You can see it fairly well in this photo from "Gotcha Night." It is the hand in the bottom of the photo. She kept that index finger away from all the other fingers at all times.
And here, you see her pointing to the picture in the book with her middle finger, rather than that index finger.
When we had our first appointment at the IAC, the doctor took one look and agreed with our super medical diagnosis in China that it was not "right." She ordered additional x-rays. The results of the x-ray indicated that she had not impacted the bone (as China had told us) and that it was a significant amputation of fatty tissue off the tip of her finger. We were sent to consult with a surgeon.
The surgeon took one look and agreed that our assessment was correct, it wasn't "right." However, his review of her x-ray and the finger itself did not indicate the need for surgery. Sure, it doesn't look "right" and sure, we could make it look better, but it will not make it function any better than it currently does. In fact, surgery might drive her from using it even more. It hurt for so long that she has a bad case of neglect and has almost totally "forgotten" to use it. He told us to just try to encourage her to use it more and eventually she'll realize that it doesn't hurt and get used to its new sensations and feelings with it, we'll get her brain rewired and she'll start using it. Just lots of practice.
We've been hesitant to force the issue of practice until we knew for sure that it actually doesn't "hurt" her. Knowing this now, we feel like we can encourage getting that beautiful pincer grasp back to what it once was with the index and thumb, rather than middle and thumb as she is currently doing (honestly, none of this would be a big deal if it wasn't on her right hand. She appears to be right hand dominant and the finger will impact pencil grip, etc. down the road so she really needs to start using it).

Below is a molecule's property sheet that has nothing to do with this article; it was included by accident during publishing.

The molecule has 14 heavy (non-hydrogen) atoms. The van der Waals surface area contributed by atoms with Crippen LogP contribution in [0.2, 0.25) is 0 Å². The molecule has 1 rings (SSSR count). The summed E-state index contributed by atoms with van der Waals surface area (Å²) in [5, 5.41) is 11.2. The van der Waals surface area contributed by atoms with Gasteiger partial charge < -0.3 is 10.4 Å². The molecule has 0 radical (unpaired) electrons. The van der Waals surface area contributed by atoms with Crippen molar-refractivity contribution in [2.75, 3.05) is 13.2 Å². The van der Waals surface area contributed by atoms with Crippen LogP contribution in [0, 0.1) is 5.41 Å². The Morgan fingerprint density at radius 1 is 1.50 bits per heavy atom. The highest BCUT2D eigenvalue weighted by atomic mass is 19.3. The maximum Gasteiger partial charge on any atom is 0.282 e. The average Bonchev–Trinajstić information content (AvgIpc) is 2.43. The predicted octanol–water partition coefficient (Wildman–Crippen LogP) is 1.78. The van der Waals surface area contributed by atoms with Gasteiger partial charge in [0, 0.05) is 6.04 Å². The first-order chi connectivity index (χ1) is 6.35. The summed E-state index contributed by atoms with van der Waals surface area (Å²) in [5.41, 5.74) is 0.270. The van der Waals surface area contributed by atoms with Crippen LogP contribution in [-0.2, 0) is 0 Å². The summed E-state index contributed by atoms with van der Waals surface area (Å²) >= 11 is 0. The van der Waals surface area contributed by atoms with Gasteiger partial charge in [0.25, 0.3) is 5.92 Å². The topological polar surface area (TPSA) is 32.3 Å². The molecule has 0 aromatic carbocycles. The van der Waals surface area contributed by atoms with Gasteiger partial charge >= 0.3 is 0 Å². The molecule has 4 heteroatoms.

Yesterday we played a game to hone in on some fine motor skills using q-tips and a Parmesan cheese container. I got her to use that "lazy little finger" to do some chomping and squeezing on those q-tips, but she kept trying to be sly and use her left hand instead. Today, I tackled lunch. Behold....
"Chomp, chomp, chomp those fingers! Grab that fishy by the tail!"
"Good chomping! Make that little finger work! He says, "don't forget about me! I want to do some chomping!""
The best sign for "more" we have ever seen to date! Look at all those fingers so neatly tucked in and touching at the tips! No scaredy cat finger sticking straight up in the air making things look messy!
Look at me, Mama! My finger is chomping some cheese! CHEESE!!
When you are an adoptive Mama you realize that no task is a small task for your child to attempt. The hurdles are big and the wounds run deep. You rejoice at even the smallest of things. This looks like a mundane, regular lunch to many. To me--this is two months at home, fear conquering, tough girl bravery. This was no small thing and she will continue to need lots of prompts and reminders to get that finger back into regular use, but she sure did conquer it. From not letting us touch it, to finally allowing to me clip the nail on it, to today--using it to pick things up. Big stuff for a little girl. Would you just look at that pretty little pincer??